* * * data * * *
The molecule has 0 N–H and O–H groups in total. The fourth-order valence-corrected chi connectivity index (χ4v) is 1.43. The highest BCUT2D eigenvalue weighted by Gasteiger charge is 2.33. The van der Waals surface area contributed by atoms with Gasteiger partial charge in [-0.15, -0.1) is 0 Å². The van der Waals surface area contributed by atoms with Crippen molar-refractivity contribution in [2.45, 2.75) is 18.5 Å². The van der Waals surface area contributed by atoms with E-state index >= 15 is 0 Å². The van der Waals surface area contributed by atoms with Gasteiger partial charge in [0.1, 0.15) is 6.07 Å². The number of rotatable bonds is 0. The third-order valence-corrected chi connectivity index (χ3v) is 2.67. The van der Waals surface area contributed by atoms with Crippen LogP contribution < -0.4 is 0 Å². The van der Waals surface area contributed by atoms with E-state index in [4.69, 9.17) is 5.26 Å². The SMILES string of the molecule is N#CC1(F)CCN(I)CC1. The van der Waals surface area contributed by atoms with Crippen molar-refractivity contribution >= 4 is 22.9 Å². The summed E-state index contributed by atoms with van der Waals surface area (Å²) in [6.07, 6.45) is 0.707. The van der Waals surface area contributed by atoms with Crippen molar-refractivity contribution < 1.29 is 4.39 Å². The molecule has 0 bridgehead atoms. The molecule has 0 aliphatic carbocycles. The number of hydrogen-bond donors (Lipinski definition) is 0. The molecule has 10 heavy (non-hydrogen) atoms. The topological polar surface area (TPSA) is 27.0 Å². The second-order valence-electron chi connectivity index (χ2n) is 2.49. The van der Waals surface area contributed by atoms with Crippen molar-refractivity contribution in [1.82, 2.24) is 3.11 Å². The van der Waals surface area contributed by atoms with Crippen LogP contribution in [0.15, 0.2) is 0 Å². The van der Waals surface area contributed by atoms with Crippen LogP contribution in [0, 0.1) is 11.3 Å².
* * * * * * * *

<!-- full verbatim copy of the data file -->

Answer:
The molecule has 0 N–H and O–H groups in total. The fourth-order valence-corrected chi connectivity index (χ4v) is 1.43. The highest BCUT2D eigenvalue weighted by Gasteiger charge is 2.33. The van der Waals surface area contributed by atoms with Gasteiger partial charge in [-0.15, -0.1) is 0 Å². The van der Waals surface area contributed by atoms with Crippen molar-refractivity contribution in [2.45, 2.75) is 18.5 Å². The van der Waals surface area contributed by atoms with E-state index >= 15 is 0 Å². The van der Waals surface area contributed by atoms with Gasteiger partial charge in [0.1, 0.15) is 6.07 Å². The number of rotatable bonds is 0. The third-order valence-corrected chi connectivity index (χ3v) is 2.67. The van der Waals surface area contributed by atoms with Crippen LogP contribution < -0.4 is 0 Å². The van der Waals surface area contributed by atoms with E-state index in [4.69, 9.17) is 5.26 Å². The SMILES string of the molecule is N#CC1(F)CCN(I)CC1. The van der Waals surface area contributed by atoms with Crippen molar-refractivity contribution >= 4 is 22.9 Å². The summed E-state index contributed by atoms with van der Waals surface area (Å²) in [6.07, 6.45) is 0.707. The van der Waals surface area contributed by atoms with Crippen molar-refractivity contribution < 1.29 is 4.39 Å². The molecule has 0 bridgehead atoms. The molecule has 0 aliphatic carbocycles. The number of hydrogen-bond donors (Lipinski definition) is 0. The molecule has 10 heavy (non-hydrogen) atoms. The topological polar surface area (TPSA) is 27.0 Å². The second-order valence-electron chi connectivity index (χ2n) is 2.49. The van der Waals surface area contributed by atoms with Crippen molar-refractivity contribution in [1.82, 2.24) is 3.11 Å². The van der Waals surface area contributed by atoms with Crippen LogP contribution in [0.15, 0.2) is 0 Å². The van der Waals surface area contributed by atoms with Crippen LogP contribution in [0, 0.1) is 11.3 Å².